With the train ten Hank-lengths away and still grinding forward, he leapt to his feet and faced the platform determined. To his right, the train driver horn-beeped and arm-waved and generally looked frantic. In front, a dozen pairs of hands reached out toward him. They were pale, dark, olive-toned, hairless, ring-wearing, male, female, large, small . . . one was even missing a portion of baby finger, such that it looked more than a little like a wiener. With the train at five Hank-lengths, he took a long stride toward the wall of the platform. The very prospect of living–of having more life!–caused him to do something he did only rarely: Hank smiled, and smiled widely. This was unfortunate. The blood chugging from his hairline gelled in the space between his front teeth, granting him the look of an unbridled savage. The crowd gasped and stepped reflexively backward. Only two pairs of hands still reached toward him–one was pale and sinewy, the other light brown and wearing a gold ring.
Hank took hold. His hands and wrists were squeezed duly. With the train sliding forward on rails hot and sparking, the two remaining stalwarts gave a galley-slave heave-ho. Hank gained a foot on the platform, and then straightened his legs so mightily that he almost pulled his rescuers onto the tracks with him. Fortunately, they were being held around the waist by the people behind them, who were in turn being grabbed by those in the third row.
This extra bit of thrust saved Hank’s life. Yet, as his right leg straightened, his left compensated by making a quick backward high kick at the moment in which the train was upon him. The crunch of small bones was lost to shouting, and screams, and the cacophonous grind of a train slowly stopping. Hank stood still, cupping hands over both ears. The air thickened and turned roux-like, and the whole of the world drooped like a painting by Dali. No one spoke. The only sounds Hank heard were the ones that his head made. In this ping-laden silence, he felt saddened all over–now that he’d survived, a new burden was upon him.
A second later he groaned, having shifted his weight to a foot in three places broken.
And so, Hank collapsed, his arms out beside him, his left foot pointed in a direction no foot should ever have to point to–it felt as though someone had heated oil in a saucepan and then upended it over the ball of his ankle. Still. Did Hank moan? Did he bellow, or howl, or claw at his face while screaming for mercy? Oh no. Now that his sipping at the grail of ecstasy was over, he reverted to the Hank who hated being the centre of attention. He swore through gritted teeth, and shut his eyes tightly, and cursed whichever bitch’s son had just tried to kill him.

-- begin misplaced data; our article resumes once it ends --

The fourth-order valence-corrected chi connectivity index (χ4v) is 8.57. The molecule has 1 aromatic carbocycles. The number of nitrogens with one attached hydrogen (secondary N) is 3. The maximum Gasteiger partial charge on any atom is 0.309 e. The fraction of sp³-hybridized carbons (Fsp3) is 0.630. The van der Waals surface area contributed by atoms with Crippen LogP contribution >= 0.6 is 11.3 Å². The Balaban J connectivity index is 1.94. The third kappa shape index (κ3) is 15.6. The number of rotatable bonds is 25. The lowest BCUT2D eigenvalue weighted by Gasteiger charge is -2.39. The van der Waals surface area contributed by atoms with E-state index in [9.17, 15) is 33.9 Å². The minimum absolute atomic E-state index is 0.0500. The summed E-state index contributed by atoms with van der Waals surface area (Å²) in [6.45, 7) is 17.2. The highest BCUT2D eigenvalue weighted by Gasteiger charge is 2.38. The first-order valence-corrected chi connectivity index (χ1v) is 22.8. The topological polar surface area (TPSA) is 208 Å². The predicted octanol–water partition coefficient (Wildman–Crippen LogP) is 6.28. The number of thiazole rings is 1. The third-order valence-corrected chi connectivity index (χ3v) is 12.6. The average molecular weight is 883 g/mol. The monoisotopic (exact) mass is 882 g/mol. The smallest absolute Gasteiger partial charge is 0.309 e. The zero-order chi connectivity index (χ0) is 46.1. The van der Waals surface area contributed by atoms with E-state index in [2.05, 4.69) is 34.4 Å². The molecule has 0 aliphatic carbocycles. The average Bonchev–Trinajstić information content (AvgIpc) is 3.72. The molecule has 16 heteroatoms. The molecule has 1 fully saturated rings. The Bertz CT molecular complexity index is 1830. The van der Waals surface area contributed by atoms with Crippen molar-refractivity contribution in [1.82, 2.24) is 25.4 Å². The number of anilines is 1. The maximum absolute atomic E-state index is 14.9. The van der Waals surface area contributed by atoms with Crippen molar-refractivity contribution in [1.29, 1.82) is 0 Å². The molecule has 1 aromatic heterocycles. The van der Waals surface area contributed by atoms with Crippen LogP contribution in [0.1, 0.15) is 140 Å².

He now wanted one thing and one thing only: to go home to his chair, and his paper, and his Marsona DS-600 white noise generator. He opened his eyes. Turning his head to one side, he gazed at shoes and boots and open-toed sandals. When he attempted to rise, pain whistled through him. Hank shrieked, and fell back, and held himself shivering. The crowd surged forward. He was buried beneath jackets and sweaters, beneath blazers and sweatshirts, beneath a thick toddler’s blanket and a Judaic prayer shawl and a Navajo serape that smelled faintly of wormwood; in addition to being spasmodic with pain, he now felt as hot as an incubated baby. An Evian bottle, descending from above, was placed to his mouth and gingerly tilted.
This felt good. He licked moisture from his lips and quietly whimpered. An old woman with a shopping buggy struggled to the front of those gathered. She lowered herself to her knees, her chin trembling with a slight, yet noticeable, palsy. Her breath was a steaming of garlic, cooked meat, and dill-infused mushrooms. “Is okay,” she told Hank. “Is little fall, you have. Is nothing to worry about. The doctors they coming. This, I know already . . .” She stroked his forehead with a hand cool and yeasty. “Is okay,” she kept saying, “don’t you to worry.”
Hank closed his eyes. His rib cage felt tightened, as though it were trying to choke him. He heard a garbled announcement, and the sound of footfalls coming toward him. The crowd made way for two paramedics. The old woman was suddenly rendered a figment; only her fragrance remained, gradually dwindling. Hank looked all around him, and then lay as still as was humanly possible. The younger of the paramedics, his hair tips as frosted as a child’s breakfast cereal, dropped and placed three fingers against Hank’s carotid artery.
Through chattering teeth, Hank croaked his name, identified the prime minister, and counted the trio of fingers rotating before him. When the paramedics eased him onto a white, cushioned stretcher, Hank’s foot–which was largely unrestrained by ligament or muscle–from side to side flopped like a koi out of water. He gasped, and everything went blurry; it was as though he were viewing the world through a smearing of ointment. His heart quaked and trembled, his body warmth tumbled, and he felt as though death was finally coming. Meanwhile, the older of the paramedics (moustache, eyeglasses, the out-of-date haircut of a grown man with children) was cradling Hank’s ankle while asking, “Sir . . . sir . . . can you stand this?”
There was a syringe in his hand, its tip pointing upward and bubbling with morphine.
Praise for The Final Confession of Mabel Stark:
“Utterly captivating and thrilling. . . . A book to be pressed into the hands of customers.”
—The Bookseller (UK)
“A marvelous debut about the life and amazing adventures of the greatest female tiger trainer in circus history, narrated with delicious humour and warmth. . . . One of the most entertaining novels in many a year.”
—Kirkus (starred review)
Praise for The Stowaway:
“Hough does a masterful job creating an atmosphere of stifling anxiety, set against a vividly detailed portrait of the workaday reality of a large cargo vessel. . . . A superb, deceptively simple novel.”
“A moving, haunting novel, full of deeply sympathetic portraits of common people being uncommonly brave.”
“This is a powerful novel that artfully combines the vivid, breathless pacing of the best adventure stories with the moral and metaphysical depth of the best literary fiction.”
—Quill & Quire